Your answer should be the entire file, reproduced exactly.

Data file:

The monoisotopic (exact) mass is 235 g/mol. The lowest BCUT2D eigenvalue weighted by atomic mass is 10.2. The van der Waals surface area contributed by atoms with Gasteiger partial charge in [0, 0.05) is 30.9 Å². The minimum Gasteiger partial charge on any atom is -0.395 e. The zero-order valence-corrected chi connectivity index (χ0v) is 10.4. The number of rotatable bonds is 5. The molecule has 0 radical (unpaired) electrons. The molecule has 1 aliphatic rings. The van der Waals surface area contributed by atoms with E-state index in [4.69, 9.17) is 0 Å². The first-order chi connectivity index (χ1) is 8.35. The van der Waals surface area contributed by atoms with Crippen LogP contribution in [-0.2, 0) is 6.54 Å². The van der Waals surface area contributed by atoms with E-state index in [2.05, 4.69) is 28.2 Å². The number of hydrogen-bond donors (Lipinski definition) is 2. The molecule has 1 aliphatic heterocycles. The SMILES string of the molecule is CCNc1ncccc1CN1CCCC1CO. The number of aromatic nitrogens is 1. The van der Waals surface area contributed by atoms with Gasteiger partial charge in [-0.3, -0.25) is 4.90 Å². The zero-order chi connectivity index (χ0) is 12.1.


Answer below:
The monoisotopic (exact) mass is 235 g/mol. The lowest BCUT2D eigenvalue weighted by atomic mass is 10.2. The van der Waals surface area contributed by atoms with Gasteiger partial charge in [0, 0.05) is 30.9 Å². The minimum Gasteiger partial charge on any atom is -0.395 e. The zero-order valence-corrected chi connectivity index (χ0v) is 10.4. The number of rotatable bonds is 5. The molecule has 0 radical (unpaired) electrons. The molecule has 1 aliphatic rings. The van der Waals surface area contributed by atoms with E-state index in [4.69, 9.17) is 0 Å². The first-order chi connectivity index (χ1) is 8.35. The van der Waals surface area contributed by atoms with Crippen LogP contribution in [-0.2, 0) is 6.54 Å². The van der Waals surface area contributed by atoms with E-state index in [2.05, 4.69) is 28.2 Å². The number of hydrogen-bond donors (Lipinski definition) is 2. The molecule has 1 aliphatic heterocycles. The SMILES string of the molecule is CCNc1ncccc1CN1CCCC1CO. The number of aromatic nitrogens is 1. The van der Waals surface area contributed by atoms with Gasteiger partial charge in [-0.3, -0.25) is 4.90 Å². The zero-order chi connectivity index (χ0) is 12.1.